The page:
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I have a program that needs to run a function M times per iteration, and those runs can be parallelized. Lets say I'm limited to running N threads at a time (say by the number of cores available). I need an algorithm that will make sure I'm always running N threads (so long as the number of threads remaining is >= N) and that algorithm needs to be invariant to the completion order of those threads. Also, the thread scheduling algorithm should not claim significant CPU time.

I have something like the following in mind, but its clearly flawed.

#include <iostream>
#include <pthread.h>
#include <cstdlib>

void *find_num(void* arg)
{
    double num = rand();
    for(double q=0; 1; q++)
        if(num == q)
        {
            std::cout << "\n--";
            return 0;
        }
}


int main ()
{
    srand(0);

    const int N = 2;
    pthread_t threads [N];
    for(int q=0; q<N; q++)
        pthread_create(&threads [q], NULL, find_num, NULL);

    int M = 30;
    int launched=N;
    int finnished=0;
    while(1)
    {
        for(int w=0; w<N; w++)
        {
            //inefficient if `threads [1]` done before `threads [2]`
            pthread_join( threads [w], NULL);
            finnished++;
            std::cout << "\n" << finnished;
            if(finnished == M)
                break;
            if(launched < M)
            {
                pthread_create(&threads [w], NULL, find_num, NULL);
                launched++;
            }
        }

        if(finnished == M)
            break;
    }
}

The obvious problem here is that if threads[1] finishes before threads[0] there is wasted CPU time, and I can't think of how to get around that. Also, I'm assuming that having the main routine waiting on pthread_join() is not a significant drain on CPU time?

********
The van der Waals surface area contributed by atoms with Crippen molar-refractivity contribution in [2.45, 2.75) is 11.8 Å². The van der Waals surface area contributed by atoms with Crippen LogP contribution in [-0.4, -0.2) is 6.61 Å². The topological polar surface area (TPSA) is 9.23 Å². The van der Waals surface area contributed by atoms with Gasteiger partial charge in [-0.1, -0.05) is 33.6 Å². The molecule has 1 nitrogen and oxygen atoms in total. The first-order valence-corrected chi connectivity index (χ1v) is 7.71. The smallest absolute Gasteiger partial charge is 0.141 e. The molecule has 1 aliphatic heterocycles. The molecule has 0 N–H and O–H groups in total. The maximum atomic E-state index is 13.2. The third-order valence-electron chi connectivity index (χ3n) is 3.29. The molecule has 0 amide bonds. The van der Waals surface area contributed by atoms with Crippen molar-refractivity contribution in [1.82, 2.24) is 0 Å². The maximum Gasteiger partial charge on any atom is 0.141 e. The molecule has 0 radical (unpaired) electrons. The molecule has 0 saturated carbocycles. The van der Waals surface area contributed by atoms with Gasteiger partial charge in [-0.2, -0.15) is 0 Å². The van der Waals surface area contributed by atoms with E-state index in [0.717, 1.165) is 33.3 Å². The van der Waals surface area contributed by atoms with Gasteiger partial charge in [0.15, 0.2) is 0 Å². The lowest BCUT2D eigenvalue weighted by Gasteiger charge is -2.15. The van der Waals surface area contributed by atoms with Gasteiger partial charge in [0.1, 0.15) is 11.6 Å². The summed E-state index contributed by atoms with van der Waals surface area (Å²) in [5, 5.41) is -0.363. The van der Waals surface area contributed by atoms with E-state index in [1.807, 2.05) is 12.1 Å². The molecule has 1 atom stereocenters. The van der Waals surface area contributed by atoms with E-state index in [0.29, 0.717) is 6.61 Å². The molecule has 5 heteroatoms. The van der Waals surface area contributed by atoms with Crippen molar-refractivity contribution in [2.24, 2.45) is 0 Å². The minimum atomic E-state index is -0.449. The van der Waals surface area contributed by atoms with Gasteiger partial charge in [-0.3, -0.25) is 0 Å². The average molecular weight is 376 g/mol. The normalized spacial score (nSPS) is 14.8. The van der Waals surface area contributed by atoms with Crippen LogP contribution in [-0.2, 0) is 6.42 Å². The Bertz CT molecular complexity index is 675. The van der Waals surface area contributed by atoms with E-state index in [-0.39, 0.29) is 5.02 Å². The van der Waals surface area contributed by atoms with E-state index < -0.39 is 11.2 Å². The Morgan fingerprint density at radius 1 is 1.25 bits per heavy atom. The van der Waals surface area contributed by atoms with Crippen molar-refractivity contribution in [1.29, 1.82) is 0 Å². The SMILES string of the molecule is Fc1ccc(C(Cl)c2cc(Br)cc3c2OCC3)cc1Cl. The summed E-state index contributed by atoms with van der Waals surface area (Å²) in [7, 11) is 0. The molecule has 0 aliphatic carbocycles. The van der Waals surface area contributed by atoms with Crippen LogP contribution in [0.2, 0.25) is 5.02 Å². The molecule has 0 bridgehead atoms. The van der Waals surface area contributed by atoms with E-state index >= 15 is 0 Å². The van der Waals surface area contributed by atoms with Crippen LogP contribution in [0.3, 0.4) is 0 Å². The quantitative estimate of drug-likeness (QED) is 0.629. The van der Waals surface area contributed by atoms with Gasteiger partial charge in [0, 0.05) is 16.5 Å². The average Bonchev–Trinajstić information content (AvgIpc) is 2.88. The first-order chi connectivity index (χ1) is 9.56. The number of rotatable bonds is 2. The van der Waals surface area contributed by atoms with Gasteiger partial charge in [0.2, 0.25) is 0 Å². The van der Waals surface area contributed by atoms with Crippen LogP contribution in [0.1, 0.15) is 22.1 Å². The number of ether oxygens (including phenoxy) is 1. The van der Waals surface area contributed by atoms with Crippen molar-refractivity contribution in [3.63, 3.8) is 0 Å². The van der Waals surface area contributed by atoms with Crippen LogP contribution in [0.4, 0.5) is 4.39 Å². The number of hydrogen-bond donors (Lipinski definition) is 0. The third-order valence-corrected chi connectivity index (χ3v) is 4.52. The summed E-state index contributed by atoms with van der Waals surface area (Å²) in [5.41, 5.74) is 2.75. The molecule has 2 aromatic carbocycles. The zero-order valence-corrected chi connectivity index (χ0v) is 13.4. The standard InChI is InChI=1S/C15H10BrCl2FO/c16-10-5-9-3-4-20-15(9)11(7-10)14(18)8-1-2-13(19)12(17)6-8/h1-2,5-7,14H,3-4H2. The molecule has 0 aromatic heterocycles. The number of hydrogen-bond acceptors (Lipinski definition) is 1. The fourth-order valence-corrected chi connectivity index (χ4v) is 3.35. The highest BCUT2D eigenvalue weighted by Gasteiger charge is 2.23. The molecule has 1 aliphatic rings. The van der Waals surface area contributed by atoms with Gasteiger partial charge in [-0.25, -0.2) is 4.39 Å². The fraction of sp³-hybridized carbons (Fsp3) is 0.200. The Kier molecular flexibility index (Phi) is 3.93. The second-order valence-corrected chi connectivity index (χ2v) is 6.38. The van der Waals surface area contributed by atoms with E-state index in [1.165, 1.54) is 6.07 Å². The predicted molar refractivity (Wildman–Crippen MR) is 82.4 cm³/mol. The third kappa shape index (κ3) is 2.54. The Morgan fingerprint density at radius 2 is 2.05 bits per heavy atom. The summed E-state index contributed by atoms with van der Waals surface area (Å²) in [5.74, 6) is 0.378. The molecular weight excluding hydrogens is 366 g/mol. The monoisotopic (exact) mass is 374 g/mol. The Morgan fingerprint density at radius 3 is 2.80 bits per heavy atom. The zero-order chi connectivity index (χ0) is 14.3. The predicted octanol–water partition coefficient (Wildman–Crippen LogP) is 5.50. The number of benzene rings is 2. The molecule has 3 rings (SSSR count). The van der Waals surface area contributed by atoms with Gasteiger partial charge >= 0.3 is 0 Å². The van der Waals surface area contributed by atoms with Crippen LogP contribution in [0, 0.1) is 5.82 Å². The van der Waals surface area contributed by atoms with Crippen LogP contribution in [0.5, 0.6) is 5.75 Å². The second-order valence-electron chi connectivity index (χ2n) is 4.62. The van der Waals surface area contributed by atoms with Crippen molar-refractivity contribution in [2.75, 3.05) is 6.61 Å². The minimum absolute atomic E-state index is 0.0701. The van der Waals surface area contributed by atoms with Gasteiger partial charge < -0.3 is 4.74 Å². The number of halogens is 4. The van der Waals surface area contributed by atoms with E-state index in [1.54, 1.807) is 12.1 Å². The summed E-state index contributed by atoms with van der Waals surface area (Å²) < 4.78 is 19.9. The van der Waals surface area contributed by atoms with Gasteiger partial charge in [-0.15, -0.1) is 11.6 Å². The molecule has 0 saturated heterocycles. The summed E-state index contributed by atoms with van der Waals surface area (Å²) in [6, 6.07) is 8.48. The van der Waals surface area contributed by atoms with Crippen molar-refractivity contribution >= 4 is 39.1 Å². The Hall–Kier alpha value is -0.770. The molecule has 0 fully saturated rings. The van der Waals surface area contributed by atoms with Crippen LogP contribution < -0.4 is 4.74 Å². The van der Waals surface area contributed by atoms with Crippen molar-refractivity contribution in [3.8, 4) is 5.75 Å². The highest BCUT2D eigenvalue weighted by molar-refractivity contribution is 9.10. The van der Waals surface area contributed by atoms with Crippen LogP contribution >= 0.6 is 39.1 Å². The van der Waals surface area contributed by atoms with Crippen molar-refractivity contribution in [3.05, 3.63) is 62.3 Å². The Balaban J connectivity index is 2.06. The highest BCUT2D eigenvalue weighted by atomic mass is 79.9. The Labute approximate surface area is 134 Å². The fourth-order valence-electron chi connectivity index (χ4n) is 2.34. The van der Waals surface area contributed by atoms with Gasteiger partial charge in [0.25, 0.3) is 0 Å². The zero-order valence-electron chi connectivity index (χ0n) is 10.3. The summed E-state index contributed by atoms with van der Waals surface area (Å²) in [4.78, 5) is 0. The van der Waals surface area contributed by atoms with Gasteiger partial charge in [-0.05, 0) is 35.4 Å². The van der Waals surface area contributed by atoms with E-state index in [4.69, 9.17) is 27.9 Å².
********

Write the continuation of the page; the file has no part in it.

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4 Answers 4

up vote 5 down vote accepted

I would advice against respawining threads, it's a rather serious overhead. Instead, create a pool of N threads and submit work to them via a work-queue, a rather standard approach. Even if your remaining work is less than N, the extra threads will not do any harm, they'll just stay there blocked in the work-queue.

If you insist on your current approach you can do like this:

Do not wait for threads with pthread_join, you don't need it, since you're not communicating anything back to the main thread. Create the threads with the attribute PTHREAD_CREATE_DETACHED and just let them exit.

In the main thread, wait on a semaphore, which is signaled by each exiting thread - in effect you would wait for any thread termination. If you don't have <semaphore.h> for any reason, it's trivial to implement it with mutexes and conditions.

#include <semaphore.h>
#include <iostream>
#include <pthread.h>
#include <cstdlib>

sem_t exit_sem;

void *find_num(void* arg)
{
    double num = rand();
    for(double q=0; 1; q++)
        if(num == q)
        {
            std::cout << "\n--";
            return 0;
        }

    /* Tell the main thread we have exited.  */
    sem_post (&exit_sem);
    return NULL;
}

int main ()
{
    srand(0);

    /* Initialize pocess private semaphore with 0 initial count.  */
    sem_init (&exit_sem, 0, 0);
    const int N = 2;

    pthread_attr_t attr;
    pthread_attr_init (&attr);
    pthread_attr_setdetachstate (&attr, PTHREAD_CREATE_DETACHED);
    for(int q=0; q<N; q++)
        pthread_create(NULL, &attr, find_num, NULL);

    int M = 30;
    int launched=N;
    int finnished=0;
    while(1)
    {
        for(int w=0; w<N; w++)
        {
            /* Wait for any thread to exit, don't care which.  */
            sem_wait (&exit_sem);

            finnished++;
            std::cout << "\n" << finnished;
            if(finnished == M)
                break;
            if(launched < M)
            {